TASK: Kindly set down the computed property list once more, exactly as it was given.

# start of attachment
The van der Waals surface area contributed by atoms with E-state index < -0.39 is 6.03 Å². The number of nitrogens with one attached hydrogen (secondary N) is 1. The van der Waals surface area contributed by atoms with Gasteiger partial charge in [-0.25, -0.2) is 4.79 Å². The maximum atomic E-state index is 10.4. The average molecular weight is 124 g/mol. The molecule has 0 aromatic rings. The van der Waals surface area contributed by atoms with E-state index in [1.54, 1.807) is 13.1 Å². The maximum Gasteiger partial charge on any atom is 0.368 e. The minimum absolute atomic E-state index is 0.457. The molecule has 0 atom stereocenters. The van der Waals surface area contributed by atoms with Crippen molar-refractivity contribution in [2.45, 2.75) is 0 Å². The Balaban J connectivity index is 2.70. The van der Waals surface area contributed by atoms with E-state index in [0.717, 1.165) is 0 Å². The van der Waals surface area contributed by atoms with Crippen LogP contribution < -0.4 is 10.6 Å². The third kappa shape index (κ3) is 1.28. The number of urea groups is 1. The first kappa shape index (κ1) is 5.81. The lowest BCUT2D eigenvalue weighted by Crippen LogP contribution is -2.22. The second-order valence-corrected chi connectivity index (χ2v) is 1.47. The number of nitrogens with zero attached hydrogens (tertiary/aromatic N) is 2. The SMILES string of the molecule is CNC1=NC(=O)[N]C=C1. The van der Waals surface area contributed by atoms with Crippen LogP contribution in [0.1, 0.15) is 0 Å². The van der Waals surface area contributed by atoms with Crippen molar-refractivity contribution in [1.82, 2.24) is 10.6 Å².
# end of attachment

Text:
The van der Waals surface area contributed by atoms with E-state index < -0.39 is 6.03 Å². The number of nitrogens with one attached hydrogen (secondary N) is 1. The van der Waals surface area contributed by atoms with Gasteiger partial charge in [-0.25, -0.2) is 4.79 Å². The maximum atomic E-state index is 10.4. The average molecular weight is 124 g/mol. The molecule has 0 aromatic rings. The van der Waals surface area contributed by atoms with E-state index in [1.54, 1.807) is 13.1 Å². The maximum Gasteiger partial charge on any atom is 0.368 e. The minimum absolute atomic E-state index is 0.457. The molecule has 0 atom stereocenters. The van der Waals surface area contributed by atoms with Crippen molar-refractivity contribution in [2.45, 2.75) is 0 Å². The Balaban J connectivity index is 2.70. The van der Waals surface area contributed by atoms with E-state index in [0.717, 1.165) is 0 Å². The van der Waals surface area contributed by atoms with Crippen LogP contribution < -0.4 is 10.6 Å². The third kappa shape index (κ3) is 1.28. The number of urea groups is 1. The first kappa shape index (κ1) is 5.81. The lowest BCUT2D eigenvalue weighted by Crippen LogP contribution is -2.22. The second-order valence-corrected chi connectivity index (χ2v) is 1.47. The number of nitrogens with zero attached hydrogens (tertiary/aromatic N) is 2. The SMILES string of the molecule is CNC1=NC(=O)[N]C=C1. The van der Waals surface area contributed by atoms with Crippen LogP contribution in [0.1, 0.15) is 0 Å². The van der Waals surface area contributed by atoms with Crippen molar-refractivity contribution in [1.82, 2.24) is 10.6 Å².